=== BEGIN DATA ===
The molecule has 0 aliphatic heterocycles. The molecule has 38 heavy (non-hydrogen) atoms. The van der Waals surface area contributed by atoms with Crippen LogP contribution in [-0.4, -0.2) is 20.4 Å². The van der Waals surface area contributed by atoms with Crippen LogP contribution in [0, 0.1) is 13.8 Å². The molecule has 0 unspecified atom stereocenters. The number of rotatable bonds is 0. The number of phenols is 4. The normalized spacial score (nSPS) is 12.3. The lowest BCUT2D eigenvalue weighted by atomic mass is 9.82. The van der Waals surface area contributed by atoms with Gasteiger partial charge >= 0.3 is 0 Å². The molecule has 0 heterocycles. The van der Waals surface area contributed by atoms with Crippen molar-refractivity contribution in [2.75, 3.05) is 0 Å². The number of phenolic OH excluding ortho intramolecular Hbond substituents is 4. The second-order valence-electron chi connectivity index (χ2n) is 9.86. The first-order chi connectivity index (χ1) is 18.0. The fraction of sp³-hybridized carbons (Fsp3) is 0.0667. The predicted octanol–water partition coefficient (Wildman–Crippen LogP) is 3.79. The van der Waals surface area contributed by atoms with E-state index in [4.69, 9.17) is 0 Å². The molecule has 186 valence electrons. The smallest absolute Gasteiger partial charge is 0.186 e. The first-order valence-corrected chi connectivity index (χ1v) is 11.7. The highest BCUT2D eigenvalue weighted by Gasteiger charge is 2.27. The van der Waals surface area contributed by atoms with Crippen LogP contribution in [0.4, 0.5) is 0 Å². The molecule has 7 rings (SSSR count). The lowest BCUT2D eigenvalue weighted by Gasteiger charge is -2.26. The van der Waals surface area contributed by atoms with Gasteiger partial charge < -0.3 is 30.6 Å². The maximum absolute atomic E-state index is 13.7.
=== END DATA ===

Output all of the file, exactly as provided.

The molecule has 0 aliphatic heterocycles. The molecule has 38 heavy (non-hydrogen) atoms. The van der Waals surface area contributed by atoms with Crippen LogP contribution in [-0.4, -0.2) is 20.4 Å². The van der Waals surface area contributed by atoms with Crippen LogP contribution in [0, 0.1) is 13.8 Å². The molecule has 0 unspecified atom stereocenters. The number of rotatable bonds is 0. The number of phenols is 4. The normalized spacial score (nSPS) is 12.3. The lowest BCUT2D eigenvalue weighted by atomic mass is 9.82. The van der Waals surface area contributed by atoms with Gasteiger partial charge >= 0.3 is 0 Å². The molecule has 0 heterocycles. The van der Waals surface area contributed by atoms with Crippen molar-refractivity contribution in [2.75, 3.05) is 0 Å². The number of phenolic OH excluding ortho intramolecular Hbond substituents is 4. The second-order valence-electron chi connectivity index (χ2n) is 9.86. The first-order chi connectivity index (χ1) is 18.0. The fraction of sp³-hybridized carbons (Fsp3) is 0.0667. The predicted octanol–water partition coefficient (Wildman–Crippen LogP) is 3.79. The van der Waals surface area contributed by atoms with E-state index in [4.69, 9.17) is 0 Å². The molecule has 186 valence electrons. The smallest absolute Gasteiger partial charge is 0.186 e. The first-order valence-corrected chi connectivity index (χ1v) is 11.7. The highest BCUT2D eigenvalue weighted by Gasteiger charge is 2.27. The van der Waals surface area contributed by atoms with Crippen LogP contribution in [0.4, 0.5) is 0 Å². The molecule has 7 rings (SSSR count). The lowest BCUT2D eigenvalue weighted by Gasteiger charge is -2.26. The van der Waals surface area contributed by atoms with Gasteiger partial charge < -0.3 is 30.6 Å². The maximum absolute atomic E-state index is 13.7.